Friday, December 11, 2009

Stargazing in Scotland

For those of us that have joy-filled memories of lying on our backs in a meadow gazing up at the heavens being amazed and overwhelmed by the vastness of the universe and the infinite number of stars shining down on us, you will appreciate the efforts of the International Dark Sky Association.

The Association has a program where it approves Dark Sky Parks - places where visitors can see the vast starlit night without interference from the copious light pollution that limits stargazing in densely populated parts of the world. Currently there are only four such parks in the world. There are of course plenty of wilderness areas and huge tracks of sparsely inhabited parts of the world where stargazing is possible. The Dark Sky Association is recognizing national parks or areas that make huge efforts to create a dark sky area.

The International Dark Sky Association not only promotes observing the night sky, but also works as an advocacy organization to raise awareness about the hazards of over-lighting, and working to reduce light pollution around the world. At the Dark Sky website you can find information about the best stargazing destinations as well as practical information about lighting fixtures that minimize light pollution – information you will hopefully share with your town and city officials.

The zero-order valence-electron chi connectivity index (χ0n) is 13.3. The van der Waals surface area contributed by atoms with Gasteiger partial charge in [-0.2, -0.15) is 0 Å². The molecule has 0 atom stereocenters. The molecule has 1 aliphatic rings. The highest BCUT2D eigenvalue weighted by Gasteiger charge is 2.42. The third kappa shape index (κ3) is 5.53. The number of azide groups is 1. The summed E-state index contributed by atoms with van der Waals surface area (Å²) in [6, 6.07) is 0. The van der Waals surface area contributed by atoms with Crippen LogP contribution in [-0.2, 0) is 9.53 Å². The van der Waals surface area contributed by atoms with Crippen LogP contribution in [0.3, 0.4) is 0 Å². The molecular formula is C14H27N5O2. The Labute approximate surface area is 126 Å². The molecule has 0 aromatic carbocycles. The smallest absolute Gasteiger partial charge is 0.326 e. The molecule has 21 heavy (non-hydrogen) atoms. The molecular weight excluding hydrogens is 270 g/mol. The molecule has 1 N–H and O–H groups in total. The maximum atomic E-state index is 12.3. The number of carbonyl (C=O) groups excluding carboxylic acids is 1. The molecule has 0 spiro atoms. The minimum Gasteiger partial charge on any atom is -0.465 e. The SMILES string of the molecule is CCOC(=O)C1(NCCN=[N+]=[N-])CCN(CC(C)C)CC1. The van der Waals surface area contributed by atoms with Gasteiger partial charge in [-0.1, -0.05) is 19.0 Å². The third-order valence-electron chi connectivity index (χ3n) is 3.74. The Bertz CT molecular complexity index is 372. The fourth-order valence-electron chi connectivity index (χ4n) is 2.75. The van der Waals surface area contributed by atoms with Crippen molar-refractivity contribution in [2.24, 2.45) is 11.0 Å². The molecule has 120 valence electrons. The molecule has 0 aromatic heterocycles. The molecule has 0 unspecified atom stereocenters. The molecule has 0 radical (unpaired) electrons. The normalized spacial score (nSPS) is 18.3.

For stargazing travelers, you can find three official Dark Sky Parks in the United States in Utah, and somewhat surprisingly in Pennsylvania and Ohio. 

The latest approved Dark Sky Park is in the southwest corner of Scotland, the first of its kind in Britain, located in the Galloway Forest Park. The park covers almost 200,000 acres with special roads for stargazers - most access is by foot, bikes and horses. Galloway claims there are 7000 visible stars as well as the Milky Way so on a clear night you will have plenty to observe. You can view specific information about the park’s dark sky program at their Web site. Based in Edinburgh, Scotland's own dark sky organization, Dark Sky Scotland, offers astronomy events,  a free downloadable beginners guide to astronomy, and community workshops.

Galloway Forest Park's general Web site offers downloadable guides to their events and twenty-seven walking trails, as well as information about canoeing, biking, and other activities. To reach the park, you can use the VERY useful Traveline Scotland Web site where you can plan your trip throughout Scotland using public transportation. I wish every country had such a service! 

Happy stargazing wherever you are, but certainly if you find yourself in this corner of Scotland - I wish for you many shooting stars.

Photo from NASA archive

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